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  1. Why Worry about Evolution? Boundaries, Practices, and Moral Salience in Sunni and Evangelical High Schools

    Previous work on conservative Protestant creationism fails to account for other creationists who are much less morally invested in opposition to evolution, raising the sociological question: What causes issues’ moral salience? Through ethnographic fieldwork in four creationist high schools in the New York City area (two Sunni Muslim and two conservative Protestant), I argue that evolution is more important to the Christian schools because it is dissonant with their key practices and boundaries.

  2. ASA Continues to Respond to the Changing Climate for Sociologists in America

    ASA has a long and ongoing history of activity supporting diversity, inclusion, free inquiry, and academic freedom.  The need for such activity has escalated in recent weeks in deeply troubling ways, with developments ranging from a rash of racist, xenophobic, and other forms of discriminatory activities on campuses across the nation to the introduction of the Professor Watchlist which

  3. Traditional, Modern, and Post-Secular Perspectives on Science and Religion in the United States

    Using General Social Survey data, we examine perspectives on science and religion in the United States. Latent class analysis reveals three groups based on knowledge and attitudes about science, religiosity, and preferences for certain religious interpretations of the world. The traditional perspective (43 percent) is marked by a preference for religion compared to science; the modern perspective (36 percent) holds the opposite view. A third perspective, which we call post-secular (21 percent), views both science and religion favorably.

  4. Featured Essay: The Arrival of Social Science Genomics

    “The genetics revolution may be well underway,” write Dalton Conley and Jason Fletcher in The Genome Factor, “but the social genomics revolution is just getting started” (p. 11). They are not alone in their excitement for recent developments bringing together social science and genetic research. Decades from now, folks may well look back at this time as the start of a golden age for the field.
  5. Nonlinear Autoregressive Latent Trajectory Models

    Autoregressive latent trajectory (ALT) models combine features of latent growth curve models and autoregressive models into a single modeling framework. The development of ALT models has focused primarily on models with linear growth components, but some social processes follow nonlinear trajectories. Although it is straightforward to extend ALT models to allow for some forms of nonlinear trajectories, the identification status of such models, approaches to comparing them with alternative models, and the interpretation of parameters have not been systematically assessed.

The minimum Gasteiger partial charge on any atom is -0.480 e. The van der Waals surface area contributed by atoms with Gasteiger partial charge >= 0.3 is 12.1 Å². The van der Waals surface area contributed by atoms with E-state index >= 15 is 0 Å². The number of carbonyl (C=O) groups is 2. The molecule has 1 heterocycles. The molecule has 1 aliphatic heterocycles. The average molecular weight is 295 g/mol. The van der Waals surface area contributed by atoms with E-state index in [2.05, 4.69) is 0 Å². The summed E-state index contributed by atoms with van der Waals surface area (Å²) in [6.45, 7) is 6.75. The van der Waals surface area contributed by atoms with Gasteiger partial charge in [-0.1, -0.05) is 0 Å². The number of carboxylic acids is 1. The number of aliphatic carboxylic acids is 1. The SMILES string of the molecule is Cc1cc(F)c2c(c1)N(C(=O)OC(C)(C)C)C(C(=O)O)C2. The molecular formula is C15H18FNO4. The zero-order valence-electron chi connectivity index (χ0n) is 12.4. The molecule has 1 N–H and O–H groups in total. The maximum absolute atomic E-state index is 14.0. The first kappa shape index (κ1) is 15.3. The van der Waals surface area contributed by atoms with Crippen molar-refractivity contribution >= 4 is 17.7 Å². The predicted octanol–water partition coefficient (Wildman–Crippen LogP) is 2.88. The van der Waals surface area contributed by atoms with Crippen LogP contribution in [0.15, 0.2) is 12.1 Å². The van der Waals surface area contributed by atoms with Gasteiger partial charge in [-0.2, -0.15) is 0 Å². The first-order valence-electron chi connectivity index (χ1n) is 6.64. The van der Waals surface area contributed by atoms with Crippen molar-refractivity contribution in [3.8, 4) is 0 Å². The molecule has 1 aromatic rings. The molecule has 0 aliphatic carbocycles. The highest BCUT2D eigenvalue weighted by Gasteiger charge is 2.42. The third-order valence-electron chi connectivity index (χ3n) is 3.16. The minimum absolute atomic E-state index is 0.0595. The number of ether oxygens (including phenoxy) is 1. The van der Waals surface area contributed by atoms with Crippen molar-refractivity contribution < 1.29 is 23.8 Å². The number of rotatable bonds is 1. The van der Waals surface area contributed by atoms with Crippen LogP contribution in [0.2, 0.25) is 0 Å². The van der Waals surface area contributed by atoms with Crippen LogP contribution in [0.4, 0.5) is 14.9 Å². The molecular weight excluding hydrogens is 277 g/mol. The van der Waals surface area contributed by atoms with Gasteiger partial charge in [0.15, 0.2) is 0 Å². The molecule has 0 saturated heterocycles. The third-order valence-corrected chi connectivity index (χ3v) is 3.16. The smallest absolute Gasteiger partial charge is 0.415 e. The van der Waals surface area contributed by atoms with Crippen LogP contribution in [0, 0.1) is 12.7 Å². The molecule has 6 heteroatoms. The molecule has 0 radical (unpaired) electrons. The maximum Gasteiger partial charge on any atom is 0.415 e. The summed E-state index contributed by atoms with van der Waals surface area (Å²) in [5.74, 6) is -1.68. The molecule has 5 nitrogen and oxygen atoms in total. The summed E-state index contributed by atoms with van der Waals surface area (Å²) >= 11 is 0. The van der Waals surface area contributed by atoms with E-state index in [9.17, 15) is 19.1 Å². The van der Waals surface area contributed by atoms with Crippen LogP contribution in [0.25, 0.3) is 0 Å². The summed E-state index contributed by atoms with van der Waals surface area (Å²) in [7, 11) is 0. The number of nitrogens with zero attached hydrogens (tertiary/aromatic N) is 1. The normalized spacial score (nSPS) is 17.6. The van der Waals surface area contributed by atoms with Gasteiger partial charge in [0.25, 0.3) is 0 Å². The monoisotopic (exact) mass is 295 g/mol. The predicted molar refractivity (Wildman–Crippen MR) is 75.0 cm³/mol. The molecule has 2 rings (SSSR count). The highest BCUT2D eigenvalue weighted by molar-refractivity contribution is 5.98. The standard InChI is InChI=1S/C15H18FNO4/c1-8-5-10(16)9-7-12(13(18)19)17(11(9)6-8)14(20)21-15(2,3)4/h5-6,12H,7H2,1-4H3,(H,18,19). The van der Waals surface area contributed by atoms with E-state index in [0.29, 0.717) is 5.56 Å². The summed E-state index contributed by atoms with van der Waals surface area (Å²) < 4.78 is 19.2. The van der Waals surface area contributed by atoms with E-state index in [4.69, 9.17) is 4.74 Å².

6. Comment: Bayes, Model Uncertainty, and Learning from Data

    The problem of model uncertainty is a fundamental applied challenge in quantitative sociology. The authors’ language of false positives is reminiscent of Bonferroni adjustments and the frequentist analysis of multiple independent comparisons, but the distinct problem of model uncertainty has been fully formalized from a Bayesian perspective.
  7. We Ran 9 Billion Regressions: Eliminating False Positives through Computational Model Robustness

    False positive findings are a growing problem in many research literatures. We argue that excessive false positives often stem from model uncertainty. There are many plausible ways of specifying a regression model, but researchers typically report only a few preferred estimates. This raises the concern that such research reveals only a small fraction of the possible results and may easily lead to nonrobust, false positive conclusions. It is often unclear how much the results are driven by model specification and how much the results would change if a different plausible model were used.
  8. Comparing Regression Coefficients Between Same-sample Nested Models Using Logit and Probit: A New Method

    Logit and probit models are widely used in empirical sociological research. However, the common practice of comparing the coefficients of a given variable across differently specified models fitted to the same sample does not warrant the same interpretation in logits and probits as in linear regression. Unlike linear models, the change in the coefficient of the variable of interest cannot be straightforwardly attributed to the inclusion of confounding variables. The reason for this is that the variance of the underlying latent variable is not identified and will differ between models.

  9. Text Analysis with JSTOR Archives

    I provide a visual representation of keyword trends and authorship for two flagship sociology journals using data from JSTOR’s Data for Research repository. While text data have accompanied the digital spread of information, it remains inaccessible to researchers unfamiliar with the required preprocessing. The visualization and accompanying code encourage widespread use of this source of data in the social sciences.

  10. Visualizing Belief in Meritocracy, 1930–2010

    In this figure I describe the long trend in popular belief in meritocracy across the Western world between 1930 and 2010. Studying trends in attitudes is limited by the paucity of survey data that can be compared across countries and over time. Here, I show how to complement survey waves with cohort-level data. Repeated surveys draw on a representative sample of the population to describe the typical beliefs held by citizens in a given country and period.